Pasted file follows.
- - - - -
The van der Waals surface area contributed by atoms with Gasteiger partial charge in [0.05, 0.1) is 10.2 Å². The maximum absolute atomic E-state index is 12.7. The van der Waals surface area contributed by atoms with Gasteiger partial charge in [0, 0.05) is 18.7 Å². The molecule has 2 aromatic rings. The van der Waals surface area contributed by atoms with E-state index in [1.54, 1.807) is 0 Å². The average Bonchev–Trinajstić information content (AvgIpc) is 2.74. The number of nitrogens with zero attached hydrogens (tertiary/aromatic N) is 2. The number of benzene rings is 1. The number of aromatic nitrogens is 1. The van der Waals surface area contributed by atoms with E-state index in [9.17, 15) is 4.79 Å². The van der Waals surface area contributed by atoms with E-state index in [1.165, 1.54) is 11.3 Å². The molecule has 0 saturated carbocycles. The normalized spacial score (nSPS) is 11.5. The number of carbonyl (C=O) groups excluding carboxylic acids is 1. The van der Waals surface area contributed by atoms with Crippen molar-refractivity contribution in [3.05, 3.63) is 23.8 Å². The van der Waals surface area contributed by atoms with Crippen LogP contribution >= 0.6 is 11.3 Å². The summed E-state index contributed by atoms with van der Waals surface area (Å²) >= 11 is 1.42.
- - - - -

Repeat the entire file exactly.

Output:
The van der Waals surface area contributed by atoms with Gasteiger partial charge in [0.05, 0.1) is 10.2 Å². The maximum absolute atomic E-state index is 12.7. The van der Waals surface area contributed by atoms with Gasteiger partial charge in [0, 0.05) is 18.7 Å². The molecule has 2 aromatic rings. The van der Waals surface area contributed by atoms with E-state index in [1.54, 1.807) is 0 Å². The average Bonchev–Trinajstić information content (AvgIpc) is 2.74. The number of nitrogens with zero attached hydrogens (tertiary/aromatic N) is 2. The number of benzene rings is 1. The number of aromatic nitrogens is 1. The van der Waals surface area contributed by atoms with E-state index in [9.17, 15) is 4.79 Å². The van der Waals surface area contributed by atoms with E-state index in [1.165, 1.54) is 11.3 Å². The molecule has 0 saturated carbocycles. The normalized spacial score (nSPS) is 11.5. The number of carbonyl (C=O) groups excluding carboxylic acids is 1. The van der Waals surface area contributed by atoms with Crippen molar-refractivity contribution in [3.05, 3.63) is 23.8 Å². The van der Waals surface area contributed by atoms with Crippen LogP contribution >= 0.6 is 11.3 Å². The summed E-state index contributed by atoms with van der Waals surface area (Å²) >= 11 is 1.42.